Twitter's launched audio tweets on iOS and we hate it

It's a strange move for a platform facing moderation challenges to add a new, hard-to-moderate content-sharing feature.

Dimitri Otis/Photodisc/Getty Images

On Wednesday, Twitter announced that audio tweets are slowly coming to its iOS users. Audio tweets will last for up to 140 seconds and iOS users will be able to multitask while listening to them. The feature is largely targeted to people like musicians, podcasters, and journalists, though seemingly pushed forward without Android support, accessibility, or moderation considerations for the benefit of activists involved in the widespread protests calling for the defunding and abolition of police.

How will they work? — Each voice tweet can last for a maximum of two minutes and 20 seconds and anything longer will get split across up to 25 tweets. That means people can, conceivably, record 58.5 minutes of audio. There's no way we're listening to an hour of a stream of consciousness on Twitter, but perhaps that's just us. We could, conceivably, be convinced to listen to a set from a great musician, though.

At this time, audio can only be added to original tweets. Product designer Maya Gold tweeted that there were more editing features in the design process, but the team stripped them away to let users experience of audio tweets and feedback on them direct future functionality. The feature is currently in beta for some iOS users but will hit all iOS devices soon. There is no current timeline for an Android rollout.

A user’s profile picture at the time of posting an audio tweet will serve as its central image, and it won’t update if they change their profile picture later. This could enable users to temporarily change their profile picture to a relevant image for an audio post.

The audio dock in action.Twitter

Depending on personal autoplay settings, users will need to tap a tweet in order to listen to the audio. Using an iPhone will give users the benefit of multitasking in the form of a docked audio window and background play while in other apps, but it seems like a feature guaranteed to halt scrolling. How effective are you at listening to one person while reading completely separate information?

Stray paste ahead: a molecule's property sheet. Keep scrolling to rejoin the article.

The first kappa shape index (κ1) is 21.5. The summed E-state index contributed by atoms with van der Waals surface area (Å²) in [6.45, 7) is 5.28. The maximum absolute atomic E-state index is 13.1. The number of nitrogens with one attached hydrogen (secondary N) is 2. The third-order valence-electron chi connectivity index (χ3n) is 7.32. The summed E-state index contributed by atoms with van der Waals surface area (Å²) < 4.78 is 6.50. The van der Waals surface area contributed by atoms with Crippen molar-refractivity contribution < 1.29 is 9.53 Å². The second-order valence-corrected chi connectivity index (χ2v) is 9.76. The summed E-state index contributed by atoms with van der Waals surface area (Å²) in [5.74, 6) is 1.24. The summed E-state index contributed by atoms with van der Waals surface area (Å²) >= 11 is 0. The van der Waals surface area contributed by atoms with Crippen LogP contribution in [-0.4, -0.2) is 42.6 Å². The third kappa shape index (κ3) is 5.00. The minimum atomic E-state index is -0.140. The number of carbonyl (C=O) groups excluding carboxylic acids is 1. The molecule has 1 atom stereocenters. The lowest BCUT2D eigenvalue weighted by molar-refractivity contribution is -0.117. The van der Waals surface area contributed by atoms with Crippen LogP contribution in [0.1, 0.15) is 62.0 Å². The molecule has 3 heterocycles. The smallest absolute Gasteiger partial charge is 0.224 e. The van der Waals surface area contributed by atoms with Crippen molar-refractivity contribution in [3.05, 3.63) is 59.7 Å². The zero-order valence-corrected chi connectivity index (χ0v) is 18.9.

What about the hard-of-hearing and moderation? — When we reached out to Twitter regarding their approach to making audio tweets accessible and how the platform intends to moderate them, the company underscored the nascent nature of the feature. Twitter is still “exploring ways to make this feature accessible for all” and plans to create additional monitoring systems before the feature is widely available. Beta audio tweets are subject to traditional moderation, including misinformation warning labels.

It can be (comparably) easier to scrape for explicit or hate-fueled content in video and text, but Twitter already has a notorious Nazi problem its existing moderation systems can't handle. Obstacles like vanity and syntax at least allow for a little real-time editing in those contexts, even in the darkest corners of the platform. The off-the-cuff nature of hitting record in the app, however, feels like a recipe for disaster. It's also one way to make it even easier for people to create convincing deepfakes with accompanying audio that sounds like the real person.

Instagram has one of the more popular audio-only features in social media, but it’s designated for private messages only. Twitter wants to throw even more — now literal — noise in your feed and it’s half-baked, even for a beta feature.